Architecture Books – Week 16/2022
The latest review on A Weekly Dose of Architecture Books:
Alison & Peter Smithson: Hexenhaus: A House for a Man and a Cat edited by A&P Smithson Hexenhaus-Archiv, published by
Architecture Book News:
Paul Goldberger has a review of Stefan Al's Supertall: How the World’s Tallest Buildings Are Reshaping Our Cities and Our Lives (W. W. Norton) in the New York Times. Pointing it out here as it’s rare to see a review of any architecture book in the Times.
For those in NYC, a couple of book-related events are coming up this week and next: the 62nd Annual New York International Antiquarian Book Fair, taking place at Park Avenue Armory from April 21 to April 24. The 2020 event was one of my last before lockdown; I wrote about some architecture-book finds and will most likely do something similar when I attend the preview on the 21st.
The second event is the Brooklyn Bookstore Crawl, taking place from April 23 to April 30. “Anyone can pick up a Bookstore Crawl passport at participating bookstores and collect signatures or stamps by visiting participating bookstores throughout the week.” Nearly two-dozen bookstores participating.
A trio of recent additions to my library signals I'm in an orange mood. (No, I don't color code the shelves in my library — never have, never will.):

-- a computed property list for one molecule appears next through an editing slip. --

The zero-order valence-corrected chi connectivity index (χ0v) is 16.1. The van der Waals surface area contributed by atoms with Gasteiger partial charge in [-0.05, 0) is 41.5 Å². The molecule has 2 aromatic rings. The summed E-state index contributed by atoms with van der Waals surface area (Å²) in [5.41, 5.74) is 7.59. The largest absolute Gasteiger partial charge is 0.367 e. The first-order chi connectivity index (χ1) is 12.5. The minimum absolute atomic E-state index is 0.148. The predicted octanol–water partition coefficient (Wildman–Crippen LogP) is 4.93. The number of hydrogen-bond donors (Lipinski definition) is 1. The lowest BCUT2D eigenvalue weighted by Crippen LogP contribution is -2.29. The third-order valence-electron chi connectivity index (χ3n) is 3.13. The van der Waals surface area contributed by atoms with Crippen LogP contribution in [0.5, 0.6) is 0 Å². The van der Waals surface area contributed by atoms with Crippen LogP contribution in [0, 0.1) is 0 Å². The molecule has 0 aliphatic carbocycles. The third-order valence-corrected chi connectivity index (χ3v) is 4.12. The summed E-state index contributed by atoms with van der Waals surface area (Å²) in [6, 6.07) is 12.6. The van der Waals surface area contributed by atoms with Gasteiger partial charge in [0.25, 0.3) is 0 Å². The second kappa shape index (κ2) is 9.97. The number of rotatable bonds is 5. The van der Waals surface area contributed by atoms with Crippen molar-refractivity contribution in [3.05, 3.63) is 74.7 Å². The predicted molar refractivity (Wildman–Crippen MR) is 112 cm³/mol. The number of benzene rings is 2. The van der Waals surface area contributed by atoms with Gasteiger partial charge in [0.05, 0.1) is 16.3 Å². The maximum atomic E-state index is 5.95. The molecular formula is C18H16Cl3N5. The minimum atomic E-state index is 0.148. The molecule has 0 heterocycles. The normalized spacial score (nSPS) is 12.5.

A few recently received books:
See these and more recently published and forthcoming architecture books on my blog and on my Bookshop.org page.
I am giving away one copy of Johnsen Schmaling: On Rigor, the first monograph on Wisconsin’s Johnsen Schmaling Architects, published by ORO Editions. I included this monograph with a “baker's dozen of buildings completed between 2011 and 2021” in a “Book Brief” last month. Have a mailing address in the US and want to win a copy? Just reply to this newsletter indicating so. I’ll randomly select the winner before next week’s newsletter.
Thank you for subscribing to A Weekly Dose of Architecture Books Newsletter. If you have any comments or questions, or want to see your book on my blog, please respond to this email, or comment below if you’re reading this online.
— John Hill